Padilla and OJ Juries — Two of a Kind

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The OJ murder case and the jury’s not guilty verdict back in the 1990s illustrated how questions of social justice may substitute — in the minds of jurors — for facts on the ground. The OJ verdict could be seen as a utilitarian verdict of sorts, at least from a community perspective (black against white, loved football star versus angry government and racist cops). It would be nice to see the same contempt expressed by jurors for the federal government prosecution in the ongoing Michael Vick dog fighting case. I’m not holding my breath.

In the OJ trial, emotions trumped complicated evidence. The power of a sportsmen’s image and an expensive team of charming lawyers trumped facts on the ground. The jury’s verdict was fueled by contempt for the government prosecution, its perceived malice, and its obvious incompetence.
In the Padilla case — a similar phenomenon seemed to happen to the red, white and blue clothed jury. Emotions (this time a pseudo-post-9-11 patriotism) trumped evidence. The image of a poorly-educated American gangster turned passionate Muslim student (how dare he attempt to study in a foreign language!) trumped the reality that Padilla didn’t do squat to hurt this country, or any person in it (that is, after he converted to Islam). The jury again chose sides in advance, this time assessing Padilla’s guilt or innocence in terms of their contempt for the defendant, his co-defendants, and any un-American lawyer who would take such a case.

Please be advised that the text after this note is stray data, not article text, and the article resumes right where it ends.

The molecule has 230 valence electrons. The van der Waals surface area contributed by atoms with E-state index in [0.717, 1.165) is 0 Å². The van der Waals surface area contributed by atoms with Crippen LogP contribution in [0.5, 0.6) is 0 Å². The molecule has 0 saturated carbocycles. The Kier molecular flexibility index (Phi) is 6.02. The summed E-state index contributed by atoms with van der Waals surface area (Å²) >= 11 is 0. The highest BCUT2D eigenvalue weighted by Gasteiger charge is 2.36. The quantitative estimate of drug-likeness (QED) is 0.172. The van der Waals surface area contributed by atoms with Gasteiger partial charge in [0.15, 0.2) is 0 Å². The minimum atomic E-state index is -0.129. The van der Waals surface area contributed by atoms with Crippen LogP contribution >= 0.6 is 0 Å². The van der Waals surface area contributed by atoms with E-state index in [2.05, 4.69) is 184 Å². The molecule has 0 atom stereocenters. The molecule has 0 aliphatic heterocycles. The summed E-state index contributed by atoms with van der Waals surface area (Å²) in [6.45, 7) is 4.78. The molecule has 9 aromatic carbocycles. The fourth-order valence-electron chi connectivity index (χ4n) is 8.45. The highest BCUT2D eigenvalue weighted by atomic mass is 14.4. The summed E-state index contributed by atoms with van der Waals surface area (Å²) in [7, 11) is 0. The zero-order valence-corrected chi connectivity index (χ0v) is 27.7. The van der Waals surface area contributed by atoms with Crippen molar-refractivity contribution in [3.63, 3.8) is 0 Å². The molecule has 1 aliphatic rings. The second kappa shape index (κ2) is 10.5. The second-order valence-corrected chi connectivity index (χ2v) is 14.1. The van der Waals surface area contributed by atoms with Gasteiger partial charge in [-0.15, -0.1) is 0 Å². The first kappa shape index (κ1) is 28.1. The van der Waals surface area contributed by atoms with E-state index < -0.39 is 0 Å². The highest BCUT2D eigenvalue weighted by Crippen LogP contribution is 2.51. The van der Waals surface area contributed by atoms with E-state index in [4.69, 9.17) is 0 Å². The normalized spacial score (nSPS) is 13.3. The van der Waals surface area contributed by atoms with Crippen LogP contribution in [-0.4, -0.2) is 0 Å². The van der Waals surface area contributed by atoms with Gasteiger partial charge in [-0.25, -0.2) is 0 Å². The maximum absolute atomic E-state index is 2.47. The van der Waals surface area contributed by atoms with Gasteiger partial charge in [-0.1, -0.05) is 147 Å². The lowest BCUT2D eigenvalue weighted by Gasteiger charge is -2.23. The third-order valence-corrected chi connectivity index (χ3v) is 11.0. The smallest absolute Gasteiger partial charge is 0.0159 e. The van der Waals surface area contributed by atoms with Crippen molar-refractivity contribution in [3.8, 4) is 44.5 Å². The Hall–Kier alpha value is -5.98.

The OJ jury was in love with the defendant, awed by his singing and dancing defense team, and justifiable jaundiced by the government prosecutors. In the Padilla case, we see a jury in love with the government, in awe of its puffed-up, silver-screen prowess, and fooled by its repetition and rhymes.

As in the OJ case, justice may still come, in the form of sentencing as time served, or subsequent successful civil suits on behalf of Padilla and his family based on his physical torture, mental destruction, and his unconstitutional five-year incarceration without charge.

Last week, I foolishly believed the Padilla verdict would serve as a sign that we were turning away from American fascism. Instead, it is a confirmation that we are closer to irrational, monster-fearing, self-censoring, state-glorifying, atomized society than ever.

5:07 pm on August 20, 2007